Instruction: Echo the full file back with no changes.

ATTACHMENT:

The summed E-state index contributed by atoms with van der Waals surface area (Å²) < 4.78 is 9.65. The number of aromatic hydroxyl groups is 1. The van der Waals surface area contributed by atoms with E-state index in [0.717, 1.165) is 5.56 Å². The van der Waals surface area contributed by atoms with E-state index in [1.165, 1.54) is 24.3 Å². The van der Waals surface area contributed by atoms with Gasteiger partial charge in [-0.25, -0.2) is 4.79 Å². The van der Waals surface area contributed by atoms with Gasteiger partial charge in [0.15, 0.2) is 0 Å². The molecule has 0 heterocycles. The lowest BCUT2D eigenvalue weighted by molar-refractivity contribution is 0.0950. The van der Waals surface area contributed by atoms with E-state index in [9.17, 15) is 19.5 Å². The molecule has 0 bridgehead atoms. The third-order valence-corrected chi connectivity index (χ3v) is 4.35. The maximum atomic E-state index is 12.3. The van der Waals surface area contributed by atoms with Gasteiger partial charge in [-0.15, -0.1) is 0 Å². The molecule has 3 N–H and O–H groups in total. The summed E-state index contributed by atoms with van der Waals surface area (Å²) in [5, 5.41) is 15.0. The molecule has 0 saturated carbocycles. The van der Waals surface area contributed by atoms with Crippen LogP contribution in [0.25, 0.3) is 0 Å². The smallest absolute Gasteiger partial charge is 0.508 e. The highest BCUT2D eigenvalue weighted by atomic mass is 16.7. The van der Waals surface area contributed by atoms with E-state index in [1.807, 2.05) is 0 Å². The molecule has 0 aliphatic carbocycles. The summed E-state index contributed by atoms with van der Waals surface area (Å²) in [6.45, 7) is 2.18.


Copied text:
The summed E-state index contributed by atoms with van der Waals surface area (Å²) < 4.78 is 9.65. The number of aromatic hydroxyl groups is 1. The van der Waals surface area contributed by atoms with E-state index in [0.717, 1.165) is 5.56 Å². The van der Waals surface area contributed by atoms with E-state index in [1.165, 1.54) is 24.3 Å². The van der Waals surface area contributed by atoms with Gasteiger partial charge in [-0.25, -0.2) is 4.79 Å². The van der Waals surface area contributed by atoms with Gasteiger partial charge in [0.15, 0.2) is 0 Å². The molecule has 0 heterocycles. The lowest BCUT2D eigenvalue weighted by molar-refractivity contribution is 0.0950. The van der Waals surface area contributed by atoms with E-state index in [9.17, 15) is 19.5 Å². The molecule has 0 bridgehead atoms. The third-order valence-corrected chi connectivity index (χ3v) is 4.35. The maximum atomic E-state index is 12.3. The van der Waals surface area contributed by atoms with Gasteiger partial charge in [-0.15, -0.1) is 0 Å². The molecule has 3 N–H and O–H groups in total. The summed E-state index contributed by atoms with van der Waals surface area (Å²) in [5, 5.41) is 15.0. The molecule has 0 saturated carbocycles. The van der Waals surface area contributed by atoms with Crippen LogP contribution in [0.25, 0.3) is 0 Å². The smallest absolute Gasteiger partial charge is 0.508 e. The highest BCUT2D eigenvalue weighted by atomic mass is 16.7. The van der Waals surface area contributed by atoms with E-state index in [1.807, 2.05) is 0 Å². The molecule has 0 aliphatic carbocycles. The summed E-state index contributed by atoms with van der Waals surface area (Å²) in [6.45, 7) is 2.18.